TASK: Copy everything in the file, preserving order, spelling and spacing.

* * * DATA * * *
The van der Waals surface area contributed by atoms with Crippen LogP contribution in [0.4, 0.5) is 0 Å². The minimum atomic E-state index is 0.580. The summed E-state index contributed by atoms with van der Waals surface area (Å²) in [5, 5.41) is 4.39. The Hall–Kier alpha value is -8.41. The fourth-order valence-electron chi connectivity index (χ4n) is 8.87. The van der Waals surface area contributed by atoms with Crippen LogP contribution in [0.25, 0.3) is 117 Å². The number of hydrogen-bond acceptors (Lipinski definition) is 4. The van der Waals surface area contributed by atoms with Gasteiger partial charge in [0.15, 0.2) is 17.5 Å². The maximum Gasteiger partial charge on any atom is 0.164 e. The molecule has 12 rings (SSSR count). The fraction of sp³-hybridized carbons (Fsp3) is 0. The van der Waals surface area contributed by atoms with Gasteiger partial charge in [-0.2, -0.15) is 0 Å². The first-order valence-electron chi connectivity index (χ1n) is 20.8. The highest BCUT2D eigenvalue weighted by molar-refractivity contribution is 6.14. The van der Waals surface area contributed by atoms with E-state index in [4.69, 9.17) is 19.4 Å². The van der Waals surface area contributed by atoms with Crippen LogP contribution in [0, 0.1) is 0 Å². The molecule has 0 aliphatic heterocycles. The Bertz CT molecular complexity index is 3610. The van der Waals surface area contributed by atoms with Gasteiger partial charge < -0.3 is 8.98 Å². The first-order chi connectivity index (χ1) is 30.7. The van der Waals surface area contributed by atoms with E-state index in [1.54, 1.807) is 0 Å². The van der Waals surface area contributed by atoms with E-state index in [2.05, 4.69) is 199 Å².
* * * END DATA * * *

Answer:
The van der Waals surface area contributed by atoms with Crippen LogP contribution in [0.4, 0.5) is 0 Å². The minimum atomic E-state index is 0.580. The summed E-state index contributed by atoms with van der Waals surface area (Å²) in [5, 5.41) is 4.39. The Hall–Kier alpha value is -8.41. The fourth-order valence-electron chi connectivity index (χ4n) is 8.87. The van der Waals surface area contributed by atoms with Crippen LogP contribution in [0.25, 0.3) is 117 Å². The number of hydrogen-bond acceptors (Lipinski definition) is 4. The van der Waals surface area contributed by atoms with Gasteiger partial charge in [0.15, 0.2) is 17.5 Å². The maximum Gasteiger partial charge on any atom is 0.164 e. The molecule has 12 rings (SSSR count). The fraction of sp³-hybridized carbons (Fsp3) is 0. The van der Waals surface area contributed by atoms with Gasteiger partial charge in [-0.2, -0.15) is 0 Å². The first-order valence-electron chi connectivity index (χ1n) is 20.8. The highest BCUT2D eigenvalue weighted by molar-refractivity contribution is 6.14. The van der Waals surface area contributed by atoms with E-state index in [4.69, 9.17) is 19.4 Å². The van der Waals surface area contributed by atoms with Crippen LogP contribution in [0, 0.1) is 0 Å². The molecule has 0 aliphatic heterocycles. The Bertz CT molecular complexity index is 3610. The van der Waals surface area contributed by atoms with Gasteiger partial charge < -0.3 is 8.98 Å². The first-order chi connectivity index (χ1) is 30.7. The van der Waals surface area contributed by atoms with E-state index in [1.54, 1.807) is 0 Å². The van der Waals surface area contributed by atoms with E-state index in [2.05, 4.69) is 199 Å².